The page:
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Mapping populations at risk: improving spatial demographic data for infectious disease modeling and metric derivation

  • 1, 2, 3Email author,
  • 4,
  • 5,
  • 6,
  • 7,
  • 8,
  • 7,
  • 9, 10,
  • 11,
  • 7,
  • 12, 16,
  • 13,
  • 14,
  • 1, 2, 14,
  • 4 and
  • 15
Population Health Metrics201210:8

  • Received: 28 October 2011
  • Accepted: 27 April 2012
  • Published:
Open Peer Review reports


The use of Global Positioning Systems (GPS) and Geographical Information Systems (GIS) in disease surveys and reporting is becoming increasingly routine, enabling a better understanding of spatial epidemiology and the improvement of surveillance and control strategies. In turn, the greater availability of spatially referenced epidemiological data is driving the rapid expansion of disease mapping and spatial modeling methods, which are becoming increasingly detailed and sophisticated, with rigorous handling of uncertainties. This expansion has, however, not been matched by advancements in the development of spatial datasets of human population distribution that accompany disease maps or spatial models.

Where risks are heterogeneous across population groups or space or dependent on transmission between individuals, spatial data on human population distributions and demographic structures are required to estimate infectious disease risks, burdens, and dynamics. The disease impact in terms of morbidity, mortality, and speed of spread varies substantially with demographic profiles, so that identifying the most exposed or affected populations becomes a key aspect of planning and targeting interventions. Subnational breakdowns of population counts by age and sex are routinely collected during national censuses and maintained in finer detail within microcensus data. Moreover, demographic and health surveys continue to collect representative and contemporary samples from clusters of communities in low-income countries where census data may be less detailed and not collected regularly. Together, these freely available datasets form a rich resource for quantifying and understanding the spatial variations in the sizes and distributions of those most at risk of disease in low income regions, yet at present, they remain unconnected data scattered across national statistical offices and websites.

In this paper we discuss the deficiencies of existing spatial population datasets and their limitations on epidemiological analyses. We review sources of detailed, contemporary, freely available and relevant spatial demographic data focusing on low income regions where such data are often sparse and highlight the value of incorporating these through a set of examples of their application in disease studies. Moreover, the importance of acknowledging, measuring, and accounting for uncertainty in spatial demographic datasets is outlined. Finally, a strategy for building an open-access database of spatial demographic data that is tailored to epidemiological applications is put forward.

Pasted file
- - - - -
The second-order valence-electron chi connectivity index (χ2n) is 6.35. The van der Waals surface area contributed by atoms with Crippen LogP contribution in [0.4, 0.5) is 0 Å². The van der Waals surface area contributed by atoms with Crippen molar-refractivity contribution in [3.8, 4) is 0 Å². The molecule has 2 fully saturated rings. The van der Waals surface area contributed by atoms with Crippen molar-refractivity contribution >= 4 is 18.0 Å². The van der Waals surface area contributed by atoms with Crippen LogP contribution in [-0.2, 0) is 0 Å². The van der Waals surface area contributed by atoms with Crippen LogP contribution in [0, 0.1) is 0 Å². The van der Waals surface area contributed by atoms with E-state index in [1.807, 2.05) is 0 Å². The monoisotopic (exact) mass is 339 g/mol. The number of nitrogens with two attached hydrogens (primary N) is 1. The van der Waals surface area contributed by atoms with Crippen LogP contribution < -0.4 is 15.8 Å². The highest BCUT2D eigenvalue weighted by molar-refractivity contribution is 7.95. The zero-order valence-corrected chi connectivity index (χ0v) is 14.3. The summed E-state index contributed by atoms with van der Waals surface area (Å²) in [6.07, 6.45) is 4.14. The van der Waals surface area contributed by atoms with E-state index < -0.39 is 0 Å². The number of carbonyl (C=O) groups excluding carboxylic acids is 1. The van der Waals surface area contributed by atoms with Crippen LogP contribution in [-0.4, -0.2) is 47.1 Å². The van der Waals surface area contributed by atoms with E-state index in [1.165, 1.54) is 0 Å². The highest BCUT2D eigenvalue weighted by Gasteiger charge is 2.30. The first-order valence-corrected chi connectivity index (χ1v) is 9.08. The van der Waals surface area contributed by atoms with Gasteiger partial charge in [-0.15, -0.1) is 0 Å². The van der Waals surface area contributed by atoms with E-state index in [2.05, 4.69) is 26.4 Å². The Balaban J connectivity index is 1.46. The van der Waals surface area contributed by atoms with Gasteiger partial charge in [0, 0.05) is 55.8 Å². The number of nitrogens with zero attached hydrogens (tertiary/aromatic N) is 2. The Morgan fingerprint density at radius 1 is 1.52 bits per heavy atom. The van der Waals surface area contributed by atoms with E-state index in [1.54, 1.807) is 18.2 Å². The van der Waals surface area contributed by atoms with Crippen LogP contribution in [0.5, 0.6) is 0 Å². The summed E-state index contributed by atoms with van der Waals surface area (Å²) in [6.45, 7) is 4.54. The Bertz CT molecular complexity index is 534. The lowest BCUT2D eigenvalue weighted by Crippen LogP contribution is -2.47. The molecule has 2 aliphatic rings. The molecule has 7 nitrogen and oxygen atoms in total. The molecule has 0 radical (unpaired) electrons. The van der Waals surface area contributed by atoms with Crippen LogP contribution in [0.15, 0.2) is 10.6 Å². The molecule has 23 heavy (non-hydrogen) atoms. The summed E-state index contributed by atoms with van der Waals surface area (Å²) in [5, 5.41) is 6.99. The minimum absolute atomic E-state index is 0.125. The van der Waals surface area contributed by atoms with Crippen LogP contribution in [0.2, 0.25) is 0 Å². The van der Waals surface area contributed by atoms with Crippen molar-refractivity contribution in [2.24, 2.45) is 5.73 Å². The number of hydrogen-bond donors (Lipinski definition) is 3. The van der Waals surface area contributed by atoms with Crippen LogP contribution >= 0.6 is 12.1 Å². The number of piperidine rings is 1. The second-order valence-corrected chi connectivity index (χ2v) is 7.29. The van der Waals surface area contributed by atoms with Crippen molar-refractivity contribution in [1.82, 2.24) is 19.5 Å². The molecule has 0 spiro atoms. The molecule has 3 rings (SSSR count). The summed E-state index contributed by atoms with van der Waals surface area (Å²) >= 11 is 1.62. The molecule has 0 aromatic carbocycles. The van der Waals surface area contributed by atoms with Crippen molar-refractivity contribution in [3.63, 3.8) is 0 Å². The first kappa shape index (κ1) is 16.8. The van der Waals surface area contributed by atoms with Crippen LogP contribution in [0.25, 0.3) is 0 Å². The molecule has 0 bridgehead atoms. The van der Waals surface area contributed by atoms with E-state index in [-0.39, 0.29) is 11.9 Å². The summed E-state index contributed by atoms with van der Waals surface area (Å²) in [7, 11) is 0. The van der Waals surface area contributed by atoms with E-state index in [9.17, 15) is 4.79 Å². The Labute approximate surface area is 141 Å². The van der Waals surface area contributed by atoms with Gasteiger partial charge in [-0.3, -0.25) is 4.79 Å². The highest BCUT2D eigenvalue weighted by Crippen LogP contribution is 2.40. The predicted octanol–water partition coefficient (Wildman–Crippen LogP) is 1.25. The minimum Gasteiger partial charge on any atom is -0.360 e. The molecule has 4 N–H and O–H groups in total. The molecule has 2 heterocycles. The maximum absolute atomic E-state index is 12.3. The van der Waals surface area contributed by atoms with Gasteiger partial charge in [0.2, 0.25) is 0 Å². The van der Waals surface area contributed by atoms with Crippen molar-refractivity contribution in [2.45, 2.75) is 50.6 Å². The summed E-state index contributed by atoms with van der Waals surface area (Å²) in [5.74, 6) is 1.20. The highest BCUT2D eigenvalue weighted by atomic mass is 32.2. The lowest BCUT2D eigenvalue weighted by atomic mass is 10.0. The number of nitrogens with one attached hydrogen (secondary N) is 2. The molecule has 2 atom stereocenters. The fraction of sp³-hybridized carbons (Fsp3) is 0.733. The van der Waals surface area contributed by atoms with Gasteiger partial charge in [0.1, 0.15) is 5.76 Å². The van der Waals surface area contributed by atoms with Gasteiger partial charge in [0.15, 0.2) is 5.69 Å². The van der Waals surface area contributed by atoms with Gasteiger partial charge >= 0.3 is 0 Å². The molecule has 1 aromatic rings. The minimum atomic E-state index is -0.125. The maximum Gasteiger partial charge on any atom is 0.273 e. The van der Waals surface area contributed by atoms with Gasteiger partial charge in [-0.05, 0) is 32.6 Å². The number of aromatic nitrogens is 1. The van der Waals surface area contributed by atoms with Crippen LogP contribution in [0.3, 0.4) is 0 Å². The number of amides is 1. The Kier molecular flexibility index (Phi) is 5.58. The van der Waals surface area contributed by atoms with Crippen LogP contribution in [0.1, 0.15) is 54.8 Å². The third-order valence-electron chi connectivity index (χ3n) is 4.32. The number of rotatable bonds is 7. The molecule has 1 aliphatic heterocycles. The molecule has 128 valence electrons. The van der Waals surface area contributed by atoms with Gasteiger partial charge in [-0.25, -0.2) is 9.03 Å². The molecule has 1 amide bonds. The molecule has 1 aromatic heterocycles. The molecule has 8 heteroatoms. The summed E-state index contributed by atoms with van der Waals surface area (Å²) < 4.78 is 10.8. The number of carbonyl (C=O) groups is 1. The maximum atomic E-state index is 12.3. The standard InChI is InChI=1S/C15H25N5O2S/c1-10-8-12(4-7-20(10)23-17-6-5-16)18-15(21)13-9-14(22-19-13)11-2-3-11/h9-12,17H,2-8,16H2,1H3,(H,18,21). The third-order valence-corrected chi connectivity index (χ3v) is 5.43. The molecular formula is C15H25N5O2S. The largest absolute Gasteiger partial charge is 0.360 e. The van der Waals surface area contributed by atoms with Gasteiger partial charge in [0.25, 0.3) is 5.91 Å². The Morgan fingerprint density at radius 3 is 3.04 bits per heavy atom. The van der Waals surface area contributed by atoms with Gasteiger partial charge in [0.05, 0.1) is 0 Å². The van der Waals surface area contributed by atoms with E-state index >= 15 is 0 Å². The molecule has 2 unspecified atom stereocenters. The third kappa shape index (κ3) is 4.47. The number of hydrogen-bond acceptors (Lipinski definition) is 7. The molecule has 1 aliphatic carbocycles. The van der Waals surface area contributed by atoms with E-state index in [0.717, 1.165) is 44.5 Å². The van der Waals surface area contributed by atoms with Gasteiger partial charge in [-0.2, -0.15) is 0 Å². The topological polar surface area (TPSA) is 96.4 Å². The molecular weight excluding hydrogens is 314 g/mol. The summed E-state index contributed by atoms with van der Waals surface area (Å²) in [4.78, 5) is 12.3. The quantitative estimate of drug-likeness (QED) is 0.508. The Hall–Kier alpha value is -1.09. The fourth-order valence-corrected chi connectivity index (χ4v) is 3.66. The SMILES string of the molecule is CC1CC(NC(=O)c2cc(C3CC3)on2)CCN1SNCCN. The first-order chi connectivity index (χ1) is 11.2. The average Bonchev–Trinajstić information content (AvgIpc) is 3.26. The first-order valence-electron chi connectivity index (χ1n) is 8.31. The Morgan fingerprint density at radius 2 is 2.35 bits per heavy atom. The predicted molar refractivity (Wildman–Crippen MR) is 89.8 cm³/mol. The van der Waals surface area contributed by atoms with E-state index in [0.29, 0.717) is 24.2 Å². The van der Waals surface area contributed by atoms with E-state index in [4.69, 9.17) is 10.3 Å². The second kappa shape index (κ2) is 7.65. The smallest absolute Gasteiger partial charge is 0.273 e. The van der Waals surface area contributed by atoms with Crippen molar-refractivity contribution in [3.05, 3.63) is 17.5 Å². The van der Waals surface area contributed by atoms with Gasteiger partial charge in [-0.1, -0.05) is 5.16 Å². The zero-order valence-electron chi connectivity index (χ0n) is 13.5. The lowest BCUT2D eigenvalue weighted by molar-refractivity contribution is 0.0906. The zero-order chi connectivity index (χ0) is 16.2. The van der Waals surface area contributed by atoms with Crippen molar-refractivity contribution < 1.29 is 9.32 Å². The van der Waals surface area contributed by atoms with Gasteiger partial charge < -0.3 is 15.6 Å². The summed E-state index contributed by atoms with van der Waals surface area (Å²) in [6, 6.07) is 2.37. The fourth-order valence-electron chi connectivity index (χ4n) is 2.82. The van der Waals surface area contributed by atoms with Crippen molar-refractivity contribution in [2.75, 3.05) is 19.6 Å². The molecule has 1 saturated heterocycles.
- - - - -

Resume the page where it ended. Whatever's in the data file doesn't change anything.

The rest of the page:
• Population
  • Epidemiology
  • Demography
  • Disease mapping


The spatial modeling and mapping of diseases is increasingly being undertaken to derive health metrics, guide intervention strategies, and advance epidemiological understanding [1]. This has been driven by a recognition of the spatial, temporal, and demographic heterogeneities in disease risk (Table 1), and has resulted in significant recent methodological advances (for example [2, 3]). Moreover, the need for estimates of populations at risk to guide funding allocations within the Millennium Development Goals (MDGs: framework continues to drive the development of disease mapping and modeling approaches.
Table 1

Heterogeneities in disease risks

Heterogeneity type

Background information and examples


Understanding relevant spatial heterogeneities underlies our ability to map host risk of pathogen exposure. Predictions of disease importation or emergence are limited by our ability to distinguish disease-specific hotspots from continuous risk surfaces. Spatial variation in risk is defined by the specific biology of each host-pathogen relationship. Epidemiologically relevant spatial heterogeneities can be highly specific to each infection and must be correctly identified within the proper context of the ecology and landscape of each host-pathogen relationship. Spatial heterogeneities that impact risk profiles for exposure to a pathogen include large-scale environmental factors, such as temperature, access to water, and rainfall abundance, which can affect host susceptibility (e.g. within the African meningitis belt [4]), host exposure (e.g. proximity to malaria vector habitats [5]), and pathogen viability (e.g. cholera survival in the environment [6]). Within a population, the transmission events of infections drive the spatial progression of an outbreak after the initial exposure to the pathogen has already taken place. Transmission events are rarely observed and risk profiles must be constructed using proxies for transmission, again highlighting characteristics specific to each host-pathogen relationship. Risk profiles for directly transmitted diseases focus on host contacts between infectious and susceptible individuals. Important components of these contacts are host density, susceptibility, and mobility. Each of these factors can also be defined across spatial scales, from within household contact patterns to settlement-level risk factors. Urban and rural residence can be thought of as a basic (yet dichotomized) spatial heterogeneity that is closely associated with density and landscape, but typically urbanization has not been defined in spatial terms. Similarly, transmission of vector-mediated infections is impacted by spatial heterogeneities at the household and community level determined by host density, prevention measures, vector mobility and vector abundance. Spatial patterns of environmentally mediated infections will also be determined by the host-pathogen relationship.